The structure of the two amino-terminal domains of human ICAM-1 suggests how it functions as a rhinovirus receptor and as an LFA-1 integrin ligand.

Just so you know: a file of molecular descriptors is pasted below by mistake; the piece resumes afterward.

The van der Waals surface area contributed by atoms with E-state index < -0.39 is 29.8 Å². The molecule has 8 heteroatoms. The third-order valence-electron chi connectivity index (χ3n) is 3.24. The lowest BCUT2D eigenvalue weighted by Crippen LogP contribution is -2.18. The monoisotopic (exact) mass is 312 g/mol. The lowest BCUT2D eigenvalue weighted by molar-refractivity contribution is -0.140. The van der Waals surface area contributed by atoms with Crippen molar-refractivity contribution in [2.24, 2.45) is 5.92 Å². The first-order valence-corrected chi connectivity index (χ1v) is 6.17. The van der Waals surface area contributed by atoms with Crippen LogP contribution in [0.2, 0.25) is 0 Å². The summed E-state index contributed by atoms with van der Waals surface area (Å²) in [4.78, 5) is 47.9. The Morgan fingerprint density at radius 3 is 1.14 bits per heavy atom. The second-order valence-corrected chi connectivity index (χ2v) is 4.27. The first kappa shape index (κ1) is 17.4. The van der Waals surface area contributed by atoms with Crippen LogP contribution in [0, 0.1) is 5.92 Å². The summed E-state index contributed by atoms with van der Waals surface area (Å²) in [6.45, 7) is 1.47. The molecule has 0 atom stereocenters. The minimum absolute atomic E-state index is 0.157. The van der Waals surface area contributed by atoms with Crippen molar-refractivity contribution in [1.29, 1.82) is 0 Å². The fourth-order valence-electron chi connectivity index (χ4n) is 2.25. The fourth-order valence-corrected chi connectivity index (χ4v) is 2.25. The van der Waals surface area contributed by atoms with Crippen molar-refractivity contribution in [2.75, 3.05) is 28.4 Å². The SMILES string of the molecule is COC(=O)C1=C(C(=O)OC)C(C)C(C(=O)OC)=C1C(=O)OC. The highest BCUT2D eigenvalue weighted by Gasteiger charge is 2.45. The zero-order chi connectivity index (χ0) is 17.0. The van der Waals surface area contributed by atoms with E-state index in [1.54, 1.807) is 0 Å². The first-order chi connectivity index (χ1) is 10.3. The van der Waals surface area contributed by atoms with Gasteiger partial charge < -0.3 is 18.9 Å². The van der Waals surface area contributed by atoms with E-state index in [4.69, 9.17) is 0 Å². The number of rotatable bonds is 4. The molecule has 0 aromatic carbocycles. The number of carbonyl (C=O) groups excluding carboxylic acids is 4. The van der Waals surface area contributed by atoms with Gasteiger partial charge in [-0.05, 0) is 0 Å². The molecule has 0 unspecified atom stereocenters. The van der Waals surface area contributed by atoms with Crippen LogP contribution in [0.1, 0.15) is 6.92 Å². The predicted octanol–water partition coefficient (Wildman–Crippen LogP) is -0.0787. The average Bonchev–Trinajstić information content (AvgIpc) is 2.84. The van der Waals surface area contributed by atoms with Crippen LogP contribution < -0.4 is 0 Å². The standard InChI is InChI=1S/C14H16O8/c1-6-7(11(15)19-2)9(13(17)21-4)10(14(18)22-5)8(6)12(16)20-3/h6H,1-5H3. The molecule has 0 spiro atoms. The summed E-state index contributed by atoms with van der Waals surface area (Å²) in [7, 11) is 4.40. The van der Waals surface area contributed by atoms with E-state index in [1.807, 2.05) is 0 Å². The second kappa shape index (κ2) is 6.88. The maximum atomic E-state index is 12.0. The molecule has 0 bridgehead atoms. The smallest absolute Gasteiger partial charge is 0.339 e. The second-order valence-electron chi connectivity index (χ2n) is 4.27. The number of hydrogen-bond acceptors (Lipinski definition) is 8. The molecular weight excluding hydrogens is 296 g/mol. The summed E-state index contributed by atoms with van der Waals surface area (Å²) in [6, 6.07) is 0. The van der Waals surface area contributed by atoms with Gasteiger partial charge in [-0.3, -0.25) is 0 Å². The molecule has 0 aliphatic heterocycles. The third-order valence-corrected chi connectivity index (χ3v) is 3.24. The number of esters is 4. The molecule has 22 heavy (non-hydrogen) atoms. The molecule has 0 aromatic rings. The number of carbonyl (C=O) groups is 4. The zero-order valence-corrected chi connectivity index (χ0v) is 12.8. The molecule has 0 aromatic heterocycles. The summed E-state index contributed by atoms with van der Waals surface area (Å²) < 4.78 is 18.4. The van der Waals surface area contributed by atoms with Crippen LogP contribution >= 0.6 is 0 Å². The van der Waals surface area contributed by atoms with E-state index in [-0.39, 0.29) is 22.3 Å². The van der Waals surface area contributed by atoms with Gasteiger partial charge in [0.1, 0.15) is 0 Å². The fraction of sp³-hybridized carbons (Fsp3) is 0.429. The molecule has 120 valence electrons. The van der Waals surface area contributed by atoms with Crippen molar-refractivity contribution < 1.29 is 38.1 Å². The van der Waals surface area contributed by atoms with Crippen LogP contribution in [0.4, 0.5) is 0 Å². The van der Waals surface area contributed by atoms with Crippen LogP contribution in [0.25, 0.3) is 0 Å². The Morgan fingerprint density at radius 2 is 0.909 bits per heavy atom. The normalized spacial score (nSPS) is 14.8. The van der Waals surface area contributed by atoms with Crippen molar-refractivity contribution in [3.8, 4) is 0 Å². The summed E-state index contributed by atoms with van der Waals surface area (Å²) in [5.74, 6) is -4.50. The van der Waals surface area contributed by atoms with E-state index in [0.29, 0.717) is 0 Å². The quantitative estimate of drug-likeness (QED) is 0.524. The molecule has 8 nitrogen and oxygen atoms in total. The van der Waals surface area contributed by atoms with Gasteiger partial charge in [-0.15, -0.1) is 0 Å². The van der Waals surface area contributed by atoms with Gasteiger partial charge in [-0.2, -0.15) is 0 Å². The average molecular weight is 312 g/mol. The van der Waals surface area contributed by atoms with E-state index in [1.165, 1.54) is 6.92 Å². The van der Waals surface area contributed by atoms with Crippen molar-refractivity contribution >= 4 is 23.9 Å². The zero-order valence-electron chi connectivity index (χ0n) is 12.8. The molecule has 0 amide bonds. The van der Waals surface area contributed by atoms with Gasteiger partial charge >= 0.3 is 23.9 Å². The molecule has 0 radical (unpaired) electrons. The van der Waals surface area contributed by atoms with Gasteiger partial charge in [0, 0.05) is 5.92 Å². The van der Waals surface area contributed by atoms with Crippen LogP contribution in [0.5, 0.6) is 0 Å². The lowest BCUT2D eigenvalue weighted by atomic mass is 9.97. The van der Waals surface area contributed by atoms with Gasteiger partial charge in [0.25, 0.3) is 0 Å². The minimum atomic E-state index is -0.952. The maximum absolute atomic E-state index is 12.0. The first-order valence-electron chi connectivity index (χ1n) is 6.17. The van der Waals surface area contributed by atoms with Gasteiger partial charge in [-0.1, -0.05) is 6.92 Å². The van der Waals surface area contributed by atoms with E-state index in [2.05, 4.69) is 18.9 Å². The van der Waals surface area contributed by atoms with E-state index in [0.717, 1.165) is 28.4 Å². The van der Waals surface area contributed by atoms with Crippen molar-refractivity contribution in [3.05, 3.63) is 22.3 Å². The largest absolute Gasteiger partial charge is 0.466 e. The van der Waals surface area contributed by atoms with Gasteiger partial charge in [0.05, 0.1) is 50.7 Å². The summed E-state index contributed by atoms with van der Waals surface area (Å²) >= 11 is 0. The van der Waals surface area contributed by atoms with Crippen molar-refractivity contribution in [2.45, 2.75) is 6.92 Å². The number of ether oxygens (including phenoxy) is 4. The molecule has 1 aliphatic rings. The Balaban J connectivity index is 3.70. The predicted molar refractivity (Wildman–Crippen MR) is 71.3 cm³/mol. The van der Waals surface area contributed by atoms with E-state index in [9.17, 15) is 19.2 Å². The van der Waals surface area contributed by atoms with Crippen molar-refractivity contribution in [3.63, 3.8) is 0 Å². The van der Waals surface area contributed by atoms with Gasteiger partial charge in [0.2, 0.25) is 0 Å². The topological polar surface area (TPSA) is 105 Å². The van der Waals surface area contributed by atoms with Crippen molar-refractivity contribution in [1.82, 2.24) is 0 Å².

The normal function of human intercellular adhesion molecule-1 (ICAM-1) is to provide adhesion between endothelial cells and leukocytes after injury or stress. ICAM-1 binds to leukocyte function-associated antigen (LFA-1) or macrophage-1 antigen (Mac-1). However, ICAM-1 is also used as a receptor by the major group of human rhinoviruses and is a catalyst for the subsequent viral uncoating during cell entry. The three-dimensional atomic structure of the two amino-terminal domains (D1 and D2) of ICAM-1 has been determined to 2.2-A resolution and fitted into a cryoelectron microscopy reconstruction of a rhinovirus-ICAM-1 complex. Rhinovirus attachment is confined to the BC, CD, DE, and FG loops of the amino-terminal Ig-like domain (D1) at the end distal to the cellular membrane. The loops are considerably different in structure to those of human ICAM-2 or murine ICAM-1, which do not bind rhinoviruses. There are extensive charge interactions between ICAM-1 and human rhinoviruses, which are mostly conserved in both major and minor receptor groups of rhinoviruses. The interaction of ICAMs with LFA-1 is known to be mediated by a divalent cation bound to the insertion (I)-domain on the alpha chain of LFA-1 and the carboxyl group of a conserved glutamic acid residue on ICAMs. Domain D1 has been docked with the known structure of the I-domain. The resultant model is consistent with mutational data and provides a structural framework for the adhesion between these molecules.